LITERARY NATION BUILDING IN TIMES OF CRISIS: IMAGINING EARLY MODERN FRANCE
Much humanistic inquiry has been devoted to the construction of postmodern and postcolonial national identities. Professor Keller’s project aims to achieve a better understanding of the genealogy of national consciousness in the colonizing countries, such as France, that exported the nation-state as a political and cultural model and whose national identities were shaped by their colonial enterprises.
Professor Keller is pursuing the idea that the nation as an imaginary community relies heavily on the fictive creation of a collective identity. During his Center appointment, he plans to accomplish two objectives: (a) examine the contributions of early modern French writers to the discursive formation of France as an imaginary community, and thus reconstitute and analyze an important stratum in the genealogy of a key category of Western political consciousness and cultural identity and (b) probe the validity of contemporary postcolonial theory and political philosophy for an understanding of early modern forms of nationhood as exemplified by the French case.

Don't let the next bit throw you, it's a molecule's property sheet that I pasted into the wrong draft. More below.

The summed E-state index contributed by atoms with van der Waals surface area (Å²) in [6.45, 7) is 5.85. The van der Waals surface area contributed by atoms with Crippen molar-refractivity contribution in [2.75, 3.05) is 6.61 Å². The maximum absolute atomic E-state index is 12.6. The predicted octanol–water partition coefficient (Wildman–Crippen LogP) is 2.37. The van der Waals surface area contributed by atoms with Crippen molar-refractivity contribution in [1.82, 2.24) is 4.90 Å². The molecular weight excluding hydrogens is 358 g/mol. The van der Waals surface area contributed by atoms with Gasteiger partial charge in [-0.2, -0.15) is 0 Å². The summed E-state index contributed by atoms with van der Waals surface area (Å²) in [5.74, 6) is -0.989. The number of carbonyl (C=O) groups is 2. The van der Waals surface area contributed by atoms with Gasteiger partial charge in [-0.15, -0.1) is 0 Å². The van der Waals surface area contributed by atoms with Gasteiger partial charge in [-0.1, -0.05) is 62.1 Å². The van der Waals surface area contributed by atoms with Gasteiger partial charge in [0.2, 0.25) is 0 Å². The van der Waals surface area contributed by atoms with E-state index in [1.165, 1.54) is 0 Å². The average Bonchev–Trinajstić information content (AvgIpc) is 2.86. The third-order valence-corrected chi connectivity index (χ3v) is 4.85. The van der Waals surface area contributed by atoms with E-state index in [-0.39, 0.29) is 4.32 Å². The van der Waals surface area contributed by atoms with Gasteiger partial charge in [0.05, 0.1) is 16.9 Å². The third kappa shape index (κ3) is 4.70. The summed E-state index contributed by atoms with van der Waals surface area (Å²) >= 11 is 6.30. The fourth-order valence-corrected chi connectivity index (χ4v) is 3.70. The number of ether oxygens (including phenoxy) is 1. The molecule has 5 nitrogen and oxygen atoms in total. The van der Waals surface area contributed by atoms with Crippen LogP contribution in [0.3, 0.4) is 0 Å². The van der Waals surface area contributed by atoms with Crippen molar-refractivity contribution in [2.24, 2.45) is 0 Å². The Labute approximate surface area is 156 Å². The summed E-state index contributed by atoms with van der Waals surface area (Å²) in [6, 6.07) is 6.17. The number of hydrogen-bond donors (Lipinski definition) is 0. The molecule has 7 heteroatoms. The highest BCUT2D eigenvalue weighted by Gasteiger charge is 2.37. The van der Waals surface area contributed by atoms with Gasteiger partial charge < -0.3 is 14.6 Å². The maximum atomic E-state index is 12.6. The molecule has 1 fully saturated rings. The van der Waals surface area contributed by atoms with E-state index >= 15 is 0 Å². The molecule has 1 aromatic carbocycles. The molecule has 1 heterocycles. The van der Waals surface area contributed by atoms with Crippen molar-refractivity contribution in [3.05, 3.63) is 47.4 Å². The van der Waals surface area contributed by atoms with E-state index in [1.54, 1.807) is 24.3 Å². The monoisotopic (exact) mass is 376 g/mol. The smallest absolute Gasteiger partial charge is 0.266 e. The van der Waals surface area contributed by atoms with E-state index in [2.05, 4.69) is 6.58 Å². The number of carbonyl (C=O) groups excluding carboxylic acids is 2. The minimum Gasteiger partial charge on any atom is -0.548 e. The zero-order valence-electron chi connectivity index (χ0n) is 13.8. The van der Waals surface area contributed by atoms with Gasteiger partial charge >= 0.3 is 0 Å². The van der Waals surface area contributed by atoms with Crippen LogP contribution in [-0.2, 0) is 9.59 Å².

The project is part of a book-length study now in its final stages. Work remaining includes enlarging and concluding a chapter on the representation of France in Michel de Montaigne’s Essais and a new chapter analyzing the patriotic poetry of François de Malherbe. Professor Keller will also strengthen the monograph’s historical and theoretical underpinning by examining sixteenth-century French political philosophy (Jean Bodin) and historiographical representation of France (Etienne Pasquier).